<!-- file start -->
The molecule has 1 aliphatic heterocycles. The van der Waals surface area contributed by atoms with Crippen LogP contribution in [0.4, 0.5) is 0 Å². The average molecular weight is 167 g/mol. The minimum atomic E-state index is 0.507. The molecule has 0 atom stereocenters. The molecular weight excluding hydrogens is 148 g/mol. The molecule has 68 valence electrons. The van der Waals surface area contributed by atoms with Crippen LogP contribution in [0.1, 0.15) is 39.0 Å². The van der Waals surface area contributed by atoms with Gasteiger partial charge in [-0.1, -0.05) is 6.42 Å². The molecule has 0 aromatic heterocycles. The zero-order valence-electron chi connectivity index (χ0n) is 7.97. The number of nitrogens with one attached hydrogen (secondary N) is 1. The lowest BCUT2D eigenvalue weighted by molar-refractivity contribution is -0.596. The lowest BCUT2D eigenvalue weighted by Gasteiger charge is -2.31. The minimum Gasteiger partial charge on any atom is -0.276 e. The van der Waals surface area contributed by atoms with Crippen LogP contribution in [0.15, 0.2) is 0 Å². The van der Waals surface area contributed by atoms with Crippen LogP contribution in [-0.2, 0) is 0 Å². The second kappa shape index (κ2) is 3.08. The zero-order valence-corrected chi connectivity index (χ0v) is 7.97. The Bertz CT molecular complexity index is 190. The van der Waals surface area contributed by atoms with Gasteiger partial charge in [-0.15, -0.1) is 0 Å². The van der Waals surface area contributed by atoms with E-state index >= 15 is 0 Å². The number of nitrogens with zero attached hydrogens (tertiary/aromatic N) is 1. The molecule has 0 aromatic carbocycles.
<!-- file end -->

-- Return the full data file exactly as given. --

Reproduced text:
The molecule has 1 aliphatic heterocycles. The van der Waals surface area contributed by atoms with Crippen LogP contribution in [0.4, 0.5) is 0 Å². The average molecular weight is 167 g/mol. The minimum atomic E-state index is 0.507. The molecule has 0 atom stereocenters. The molecular weight excluding hydrogens is 148 g/mol. The molecule has 68 valence electrons. The van der Waals surface area contributed by atoms with Crippen LogP contribution in [0.1, 0.15) is 39.0 Å². The van der Waals surface area contributed by atoms with Gasteiger partial charge in [-0.1, -0.05) is 6.42 Å². The molecule has 0 aromatic heterocycles. The zero-order valence-electron chi connectivity index (χ0n) is 7.97. The number of nitrogens with one attached hydrogen (secondary N) is 1. The lowest BCUT2D eigenvalue weighted by molar-refractivity contribution is -0.596. The lowest BCUT2D eigenvalue weighted by Gasteiger charge is -2.31. The minimum Gasteiger partial charge on any atom is -0.276 e. The van der Waals surface area contributed by atoms with Crippen LogP contribution in [0.15, 0.2) is 0 Å². The van der Waals surface area contributed by atoms with Crippen LogP contribution in [-0.2, 0) is 0 Å². The second kappa shape index (κ2) is 3.08. The zero-order valence-corrected chi connectivity index (χ0v) is 7.97. The Bertz CT molecular complexity index is 190. The van der Waals surface area contributed by atoms with Gasteiger partial charge in [-0.15, -0.1) is 0 Å². The van der Waals surface area contributed by atoms with E-state index >= 15 is 0 Å². The number of nitrogens with zero attached hydrogens (tertiary/aromatic N) is 1. The molecule has 0 aromatic carbocycles.